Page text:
Alumnus finds life calling for teaching, life abroad
By Glenn Hare, firstname.lastname@example.org
Flooded rice paddies and views of the rolling foothills of the Himalayan Mountains as well as the occasional elephant are parts of Stephen Keefer’s daily commute to work. As a teacher at Grace International School in Northern Thailand, Keefer is adept at driving around Asian elephants that block the road from time to time.
A 1992 graduate of USC, Keefer has returned to Columbia, the place where his calling for life abroad was started.
“I was a junior majoring in history and education, taking Dr. Ron Atkinson’s African history course when the spark to go to Africa was ignited,” Keefer said. “It made absolutely no sense. The only foreign travel I’d done up to that point was a family trip to Canada. But there was this internal motivation that told me, I had to do it.”
That semester, Keefer decided he would student teach in Africa. With help from Atkinson’s deep knowledge of the African continent and supportive staff members and faculty in the College of Education, he was able to split his student teaching assignment between Eau Claire High School here in Columbia and the American School of Yaoundé in Cameroon, located in Central Africa.
Two months in Cameroon greatly expanded Keefer’s view of the world. The experience profoundly challenged him personally and spiritually, and placed him on a journey that continues.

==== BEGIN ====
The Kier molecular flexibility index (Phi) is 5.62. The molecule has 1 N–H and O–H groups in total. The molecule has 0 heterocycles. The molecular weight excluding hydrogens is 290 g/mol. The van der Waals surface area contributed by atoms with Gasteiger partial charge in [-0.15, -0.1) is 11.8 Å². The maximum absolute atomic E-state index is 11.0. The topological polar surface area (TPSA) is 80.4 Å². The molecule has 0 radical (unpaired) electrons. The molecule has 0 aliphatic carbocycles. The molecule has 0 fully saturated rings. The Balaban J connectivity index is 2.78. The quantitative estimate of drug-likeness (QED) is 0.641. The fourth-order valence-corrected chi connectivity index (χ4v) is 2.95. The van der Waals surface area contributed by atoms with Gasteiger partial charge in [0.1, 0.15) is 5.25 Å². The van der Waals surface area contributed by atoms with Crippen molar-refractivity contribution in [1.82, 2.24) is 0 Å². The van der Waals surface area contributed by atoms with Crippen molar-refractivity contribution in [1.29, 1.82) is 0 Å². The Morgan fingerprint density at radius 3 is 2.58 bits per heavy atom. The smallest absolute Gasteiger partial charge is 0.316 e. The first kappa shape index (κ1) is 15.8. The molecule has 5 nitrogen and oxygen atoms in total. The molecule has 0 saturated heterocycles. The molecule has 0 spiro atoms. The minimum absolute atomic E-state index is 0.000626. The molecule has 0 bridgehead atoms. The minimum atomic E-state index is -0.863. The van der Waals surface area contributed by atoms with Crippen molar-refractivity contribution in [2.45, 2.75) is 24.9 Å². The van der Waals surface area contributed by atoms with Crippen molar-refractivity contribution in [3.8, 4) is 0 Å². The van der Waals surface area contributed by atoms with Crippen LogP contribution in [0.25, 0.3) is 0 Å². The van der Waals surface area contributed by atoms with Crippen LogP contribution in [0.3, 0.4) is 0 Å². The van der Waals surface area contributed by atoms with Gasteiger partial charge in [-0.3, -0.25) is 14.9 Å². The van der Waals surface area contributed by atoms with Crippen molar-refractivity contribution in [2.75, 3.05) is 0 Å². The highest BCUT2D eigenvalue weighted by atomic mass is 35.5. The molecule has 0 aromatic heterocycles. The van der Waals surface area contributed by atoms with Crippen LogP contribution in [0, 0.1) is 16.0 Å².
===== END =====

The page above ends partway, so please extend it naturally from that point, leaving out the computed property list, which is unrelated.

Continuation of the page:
“I came away with a renewed passion for life and a renewed passion to serve. From that experience, I knew I wanted to be an educator for families who were overseas doing Christian aid work, and whose children needed their educational needs met,” he said.
Since receiving his degree, Keefer has taught history and coached sports at Christian-based international schools for more than a decade in Southeast Asia — first in the Philippines and, currently, in Chiang Mai Provence, Thailand, at Grace International School.
The school is a residential Christian academy for children from all over the world whose parents are missionaries throughout Asia.
“I love teaching at Grace,” he said. “I know that I’m supporting work that goes far beyond the classroom, and every single day is rewarding.”
During his yearlong furlough in Columbia, Keefer is working part time in USC’s Office of Fraternity and Sorority Life, helping to access fraternity recruitment, education and leadership training.
“Fraternity life was an important part of my experience at Carolina,” Keefer said. “I took advantage of leadership opportunities available at the time. I learned the importance of personal responsibility, time management and people skills. Being in the Greek system helped to shape and mold me into the person I am today.”
In several months, Keefer, his wife and three children will end their home assignment in America. They will pack their belongings. They will say farewell to life-long friends in Columbia. And they will travel back to Thailand, returning to a life’s work that was sparked here on campus and where dodging 10,000-pound pachyderms is part of daily life.
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